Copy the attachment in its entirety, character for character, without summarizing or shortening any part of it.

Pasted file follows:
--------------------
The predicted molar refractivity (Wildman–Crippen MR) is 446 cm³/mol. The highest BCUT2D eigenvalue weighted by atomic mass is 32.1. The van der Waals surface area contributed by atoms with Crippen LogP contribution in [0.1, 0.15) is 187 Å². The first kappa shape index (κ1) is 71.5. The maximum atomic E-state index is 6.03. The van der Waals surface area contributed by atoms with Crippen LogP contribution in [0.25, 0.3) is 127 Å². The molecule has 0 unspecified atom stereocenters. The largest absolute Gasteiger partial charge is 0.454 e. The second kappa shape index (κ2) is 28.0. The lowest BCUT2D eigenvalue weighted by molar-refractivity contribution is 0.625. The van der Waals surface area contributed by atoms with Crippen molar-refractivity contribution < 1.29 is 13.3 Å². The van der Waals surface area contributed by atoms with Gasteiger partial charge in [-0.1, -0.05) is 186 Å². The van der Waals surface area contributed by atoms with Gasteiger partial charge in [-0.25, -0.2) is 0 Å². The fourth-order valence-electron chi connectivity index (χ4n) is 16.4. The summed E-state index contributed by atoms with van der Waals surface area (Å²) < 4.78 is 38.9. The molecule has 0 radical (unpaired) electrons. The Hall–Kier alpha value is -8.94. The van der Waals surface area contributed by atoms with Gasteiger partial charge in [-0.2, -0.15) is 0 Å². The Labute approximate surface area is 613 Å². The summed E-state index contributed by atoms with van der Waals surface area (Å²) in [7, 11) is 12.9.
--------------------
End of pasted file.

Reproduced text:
The predicted molar refractivity (Wildman–Crippen MR) is 446 cm³/mol. The highest BCUT2D eigenvalue weighted by atomic mass is 32.1. The van der Waals surface area contributed by atoms with Crippen LogP contribution in [0.1, 0.15) is 187 Å². The first kappa shape index (κ1) is 71.5. The maximum atomic E-state index is 6.03. The van der Waals surface area contributed by atoms with Crippen LogP contribution in [0.25, 0.3) is 127 Å². The molecule has 0 unspecified atom stereocenters. The largest absolute Gasteiger partial charge is 0.454 e. The second kappa shape index (κ2) is 28.0. The lowest BCUT2D eigenvalue weighted by molar-refractivity contribution is 0.625. The van der Waals surface area contributed by atoms with Crippen molar-refractivity contribution < 1.29 is 13.3 Å². The van der Waals surface area contributed by atoms with Gasteiger partial charge in [-0.1, -0.05) is 186 Å². The van der Waals surface area contributed by atoms with Gasteiger partial charge in [-0.25, -0.2) is 0 Å². The fourth-order valence-electron chi connectivity index (χ4n) is 16.4. The summed E-state index contributed by atoms with van der Waals surface area (Å²) < 4.78 is 38.9. The molecule has 0 radical (unpaired) electrons. The Hall–Kier alpha value is -8.94. The van der Waals surface area contributed by atoms with Gasteiger partial charge in [-0.2, -0.15) is 0 Å². The Labute approximate surface area is 613 Å². The summed E-state index contributed by atoms with van der Waals surface area (Å²) in [7, 11) is 12.9.